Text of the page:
The Boston Red Sox are in what one assumes is an enviable position. Unlike after 2004, when an aging, veteran team was largely broken up within two years thanks to free agency, the Red Sox have few major free agents and won largely because of their young players, who are all locked up long-term.
That’s exciting for the upcoming years, but there’s still some work that needs to be done in the offseason. Rest assured, the other AL contenders won’t stay pat — the Tigers have already brought Edgar Renteria back to the
better junior division.
Here are the Red Sox’ free agents this offseason, according to the Associated Press:
- Mike Lowell
- Royce Clayton
- Eric Hinske
- Doug Mirabelli
- Bobby Kielty
- Tim Wakefield*
- Curt Schilling
- Julian Tavarez*
- Mike Timlin
- Eric Gagne
- Matt Clement
Two of these are easy to figure.
Royce Clayton went 0-for-6 with three strikeouts and a run scored as a late-innings replacement for Julio Lugo. He never made it onto the postseason roster, but he got a ring after 17 seasons in baseball. He wept in the clubhouse as he hoisted the trophy. The Red Sox did right by him, but he won’t be back.
Likewise, Eric Gagne is pretty assuredly gone. One doubts he would get much money anymore after tanking in Boston, and I assume the Red Sox will be happy to get whatever draft picks they can and bid him farewell. He, too, got his ring and a 0.00 World Series ERA.
The rest have varying degrees of uncertainty.
Clement should be ready to pitch at the beginning of next season. Would the Red Sox bring him back for dirt cheap, assuming he would likely replicate his old pre-beanball, pre-injury self? It probably depends on how the rest of the free agent market for pitchers goes.
Wakefield may retire. The Sox may not want him back, in which case Wakefield probably would retire. Back and shoulder problems have derailed the past two seasons — but he very well could have won 20 games in 2007 if not for the strugglles caused by his injury in August and September. Right now, I would bet he won’t be back. Doug Mirabelli’s status is, of course, inextricably linked to Wakefield’s.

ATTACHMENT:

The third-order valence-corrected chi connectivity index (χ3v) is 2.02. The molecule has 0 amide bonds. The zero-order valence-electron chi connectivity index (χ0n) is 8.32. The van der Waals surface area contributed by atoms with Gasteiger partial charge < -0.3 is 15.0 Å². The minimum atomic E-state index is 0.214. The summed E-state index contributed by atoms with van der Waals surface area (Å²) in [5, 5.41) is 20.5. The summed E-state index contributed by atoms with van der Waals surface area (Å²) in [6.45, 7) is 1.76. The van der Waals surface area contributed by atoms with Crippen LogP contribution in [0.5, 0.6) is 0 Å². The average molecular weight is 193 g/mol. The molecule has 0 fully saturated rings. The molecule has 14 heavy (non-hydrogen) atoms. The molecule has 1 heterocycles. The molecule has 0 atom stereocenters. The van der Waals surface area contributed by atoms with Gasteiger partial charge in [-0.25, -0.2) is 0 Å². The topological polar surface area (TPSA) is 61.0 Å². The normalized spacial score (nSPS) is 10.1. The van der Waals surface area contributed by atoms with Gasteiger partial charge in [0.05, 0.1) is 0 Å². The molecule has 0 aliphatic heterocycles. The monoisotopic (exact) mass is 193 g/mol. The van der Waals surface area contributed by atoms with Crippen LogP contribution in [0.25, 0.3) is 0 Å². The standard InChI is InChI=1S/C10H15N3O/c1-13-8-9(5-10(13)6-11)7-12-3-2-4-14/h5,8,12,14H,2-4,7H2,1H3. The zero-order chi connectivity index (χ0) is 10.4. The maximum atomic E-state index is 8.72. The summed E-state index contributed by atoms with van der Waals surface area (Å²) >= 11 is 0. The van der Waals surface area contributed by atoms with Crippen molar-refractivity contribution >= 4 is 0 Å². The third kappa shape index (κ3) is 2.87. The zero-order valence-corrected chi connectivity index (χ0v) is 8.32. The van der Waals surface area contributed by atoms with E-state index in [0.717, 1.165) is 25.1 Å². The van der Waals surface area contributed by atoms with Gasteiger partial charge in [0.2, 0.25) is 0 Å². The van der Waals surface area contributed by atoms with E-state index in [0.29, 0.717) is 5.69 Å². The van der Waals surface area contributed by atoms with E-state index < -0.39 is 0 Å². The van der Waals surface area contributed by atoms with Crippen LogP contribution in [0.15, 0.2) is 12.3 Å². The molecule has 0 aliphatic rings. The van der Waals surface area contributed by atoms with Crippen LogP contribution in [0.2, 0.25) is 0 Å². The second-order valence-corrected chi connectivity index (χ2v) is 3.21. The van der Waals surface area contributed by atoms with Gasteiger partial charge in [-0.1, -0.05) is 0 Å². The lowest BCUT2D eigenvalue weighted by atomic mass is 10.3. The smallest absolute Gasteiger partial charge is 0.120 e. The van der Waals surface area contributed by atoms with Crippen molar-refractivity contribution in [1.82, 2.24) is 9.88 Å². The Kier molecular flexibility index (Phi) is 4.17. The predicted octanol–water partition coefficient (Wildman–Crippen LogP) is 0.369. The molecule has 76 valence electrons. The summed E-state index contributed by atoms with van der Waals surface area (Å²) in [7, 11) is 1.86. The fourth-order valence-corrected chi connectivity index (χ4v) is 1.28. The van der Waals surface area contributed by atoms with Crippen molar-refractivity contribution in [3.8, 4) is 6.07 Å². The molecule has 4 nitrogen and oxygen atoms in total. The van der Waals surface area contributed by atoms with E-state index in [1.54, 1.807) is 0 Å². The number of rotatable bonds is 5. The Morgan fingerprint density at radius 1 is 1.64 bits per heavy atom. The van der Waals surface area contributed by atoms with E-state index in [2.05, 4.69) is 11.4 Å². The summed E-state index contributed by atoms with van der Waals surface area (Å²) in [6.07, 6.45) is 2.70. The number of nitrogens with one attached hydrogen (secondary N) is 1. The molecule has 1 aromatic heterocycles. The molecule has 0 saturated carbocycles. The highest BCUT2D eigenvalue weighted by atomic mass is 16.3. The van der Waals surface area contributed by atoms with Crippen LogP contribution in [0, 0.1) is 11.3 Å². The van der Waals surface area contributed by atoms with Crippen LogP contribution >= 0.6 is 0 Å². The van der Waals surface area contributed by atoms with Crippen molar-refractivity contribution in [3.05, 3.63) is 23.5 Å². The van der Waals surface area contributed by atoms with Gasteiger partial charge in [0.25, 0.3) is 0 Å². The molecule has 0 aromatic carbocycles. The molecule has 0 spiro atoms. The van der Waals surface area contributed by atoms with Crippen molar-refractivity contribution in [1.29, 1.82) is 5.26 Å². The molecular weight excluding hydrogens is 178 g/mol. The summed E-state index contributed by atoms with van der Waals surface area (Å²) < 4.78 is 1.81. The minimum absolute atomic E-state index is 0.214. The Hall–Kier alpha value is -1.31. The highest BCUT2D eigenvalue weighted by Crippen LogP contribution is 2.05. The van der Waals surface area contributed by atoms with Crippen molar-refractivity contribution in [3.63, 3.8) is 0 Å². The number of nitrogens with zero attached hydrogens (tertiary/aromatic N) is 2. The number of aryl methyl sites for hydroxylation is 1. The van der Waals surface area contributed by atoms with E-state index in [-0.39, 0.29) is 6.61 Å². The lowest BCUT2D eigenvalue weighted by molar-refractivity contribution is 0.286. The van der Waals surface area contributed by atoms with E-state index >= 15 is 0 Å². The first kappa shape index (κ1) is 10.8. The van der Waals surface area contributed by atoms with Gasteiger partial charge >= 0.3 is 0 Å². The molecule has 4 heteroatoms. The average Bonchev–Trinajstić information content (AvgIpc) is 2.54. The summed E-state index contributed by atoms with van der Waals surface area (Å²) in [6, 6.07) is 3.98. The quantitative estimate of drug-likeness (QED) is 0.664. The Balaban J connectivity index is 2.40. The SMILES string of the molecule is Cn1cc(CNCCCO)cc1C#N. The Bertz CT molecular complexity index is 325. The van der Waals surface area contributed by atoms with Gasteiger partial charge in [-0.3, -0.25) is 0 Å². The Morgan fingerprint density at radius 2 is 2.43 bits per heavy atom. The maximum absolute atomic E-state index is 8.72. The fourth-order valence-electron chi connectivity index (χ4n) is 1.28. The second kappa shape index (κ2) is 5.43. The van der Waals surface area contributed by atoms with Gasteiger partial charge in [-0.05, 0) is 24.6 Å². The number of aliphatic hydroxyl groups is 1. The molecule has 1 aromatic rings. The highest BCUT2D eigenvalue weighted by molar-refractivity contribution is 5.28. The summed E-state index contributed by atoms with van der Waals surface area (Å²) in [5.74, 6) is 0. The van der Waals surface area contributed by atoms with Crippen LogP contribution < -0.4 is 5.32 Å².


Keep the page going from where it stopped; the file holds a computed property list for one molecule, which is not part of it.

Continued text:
Tavarez also has an option on his contract. There’s no reason the Red Sox shouldn’t pick it up — except that the Red Sox don’t seem to like him anymore, rarely using him down the stretch and leaving him off the World Series roster in favor of Kyle Snyder. It’s hard to imagine him having a better year than the one had in 2007. He provided a great deal of value as an above-average fifth starter/long man — value any team could use next year, including the Red Sox.
Hinske and Kielty are capable backups. They play decent defense and they can hit the ball at times. You look at Hinske’s .204 batting average and think he had a career-worst year, providing little value. But his .715 OPS (83 OPS+) off the bench is serviceable, thanks to his ability to walk and hit for some power — and his ability to at least competently field two infield and two outfield positions. Kielty, similarly, had some good moments with the Sox during the regular season, then had THE moment in Game 4, when he hit what ended up being the game-winning home run on the only World Series pitch he’s ever seen. He’s coming off his worst season ever, though, plagued by injuries. I’m guessing he won’t be back; the Sox already have Brandon Moss in waiting. If Hinske is willing to take a one-year deal, I could see him returning.
Timlin had a fantastic year. Slowed by injuries in the first half and seemingly on the cusp of retirement, Timlin wound up posting a WHIP of 1.08, the second-best of his career (best since 2003) and a 139 ERA+, fifth-best in his 17-year career and second-best since 1998. In the topsy-turvy world of middle relief, Timlin has been as consistent as you can get. He hasn’t had an ERA+ below 106 since 1994. I see no reason why he couldn’t return on another one-year, incentives-laden deal — unless some other team realizes the value still left in his arm and overpays.
And finally the two big fish — Lowell and Schilling.
Based on stats alone, there is no better fit for Lowell than playing half his games at Fenway Park. He was the reason the Red Sox made the playoffs this season (well, him and some starter or other), and both sides seem more than willing to make a deal work. Both sides are saying the right things — unlike in the Damon and Pedro cases. If the Sox are willing to pay a little more per season, Lowell should be willing to take one fewer year. How does 3/40 sound?
Schilling seems amenable to picking back up where he left off in spring training, telling WEEI that if he tests free agency, he’ll go for the best combination of money, chance to win and young pitchers to teach. This seems to indicate he’ll come to the Sox at the $13 million, one-year deal he proposed in February. If so, there’s no way you don’t make that deal. The man posted a 3.34 ERA in nine second half starts and a 3.00 ERA in the postseason. He seems to have effectively made the transition from a power to finesse pitcher, and a 3.87 ERA (which he posted in 2007) is certainly a desirable result from your third or fourth starter.